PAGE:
Mary Comerio is the Chair of the Department of Architecture at the University of California Berkeley’s College of Environmental Design. Mrs. Comerio joined the faculty in 1978 after completing Master’s Degrees in Architecture and Social Work from Washington University in St. Louis, Missouri. In addition to her role in academia, Mrs. Comerio has designed many public and private facilities primarily dealing with market-rate and affordable housing, commercial and public buildings. She is a leading authority on post-disaster reconstruction, and her research on the cost and benefits relating to seismic rehabilitation of existing buildings has been widely published.
Most notably, Mrs. Comerio’s research for both the cities of Los Angeles and San Francisco in the 1980’s resulted in the establishment of a precedent for evaluating the economic impacts of building codes for existing structures. The subsequent implementation of key policies for seismic risk reduction ensued, and both a $250 million state bond issue and a $350 million San Francisco bond issue dedicated to seismic rehabilitation can be pegged directly to Mrs. Comerio.
In addition, Mrs. Comerio served as a part of EERI’s 1997 international team investigating earthquakes in Assisi, Italy, and published the book, Disaster Hits Home: New Policy for Urban Housing Recovery (U.C. Press, 1998). The book explores the repercussions in sheltering, government assistance, housing finance, and insurance after urban disasters, and was a result of 1990’s research on housing issues and urban disasters.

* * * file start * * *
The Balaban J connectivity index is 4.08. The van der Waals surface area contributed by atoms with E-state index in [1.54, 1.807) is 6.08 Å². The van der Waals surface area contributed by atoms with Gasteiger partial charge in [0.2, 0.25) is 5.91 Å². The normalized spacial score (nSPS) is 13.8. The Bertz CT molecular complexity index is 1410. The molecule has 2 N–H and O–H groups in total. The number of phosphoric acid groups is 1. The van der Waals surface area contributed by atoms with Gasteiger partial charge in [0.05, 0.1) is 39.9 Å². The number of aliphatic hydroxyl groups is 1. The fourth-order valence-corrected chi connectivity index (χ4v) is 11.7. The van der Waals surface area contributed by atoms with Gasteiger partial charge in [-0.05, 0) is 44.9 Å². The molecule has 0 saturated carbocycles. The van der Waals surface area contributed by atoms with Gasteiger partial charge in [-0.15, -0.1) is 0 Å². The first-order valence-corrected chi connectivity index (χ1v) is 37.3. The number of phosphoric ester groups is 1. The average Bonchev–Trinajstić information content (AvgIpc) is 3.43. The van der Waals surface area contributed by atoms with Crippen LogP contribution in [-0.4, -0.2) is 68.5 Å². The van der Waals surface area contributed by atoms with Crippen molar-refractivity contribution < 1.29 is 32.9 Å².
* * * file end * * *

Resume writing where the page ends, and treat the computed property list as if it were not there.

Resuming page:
More recently, Mrs. Comerio is working as a faculty researcher with the Pacific Earthquake Engineering Research (PEER) Center. The job focuses on analyzing risks and potential losses to universities and private corporate campuses in a variety of earthquake scenarios. The final report on the Economic Benefits of a Disaster Resistant University can be found on the UC/IURD website, and more of her current work will be available from PEER sometime in the near future.
Major Buildings and Projects
“Can Buildings Be Made Earthquake-Safe?” SCIENCE, Vol. 321, April 14, 2006, pp. 204-206.
“Key Elements in a Comprehensive Theory of Disaster Recovery,” 1st International Conference on Urban Disaster Reduction, Institute for Social Safety Science and EERI, Kobe, Japan, 2005.
“Public Policy for Reducing Earthquake Risks: A U.S. Perspective,” Building Research and Information, Special Issue on Risk in the Built Environment, Vol. 32 No. 5, Sept.-Oct. 2004. p. 403-413.
“Paying for the Next Big One,” Issues in Science and Technology, Vol. XVI, No. 3, Spring 2000, pp. 65-72.
Disaster Hits Home: New Policy for Urban Housing Recovery, University of California Press, Berkeley, 1998.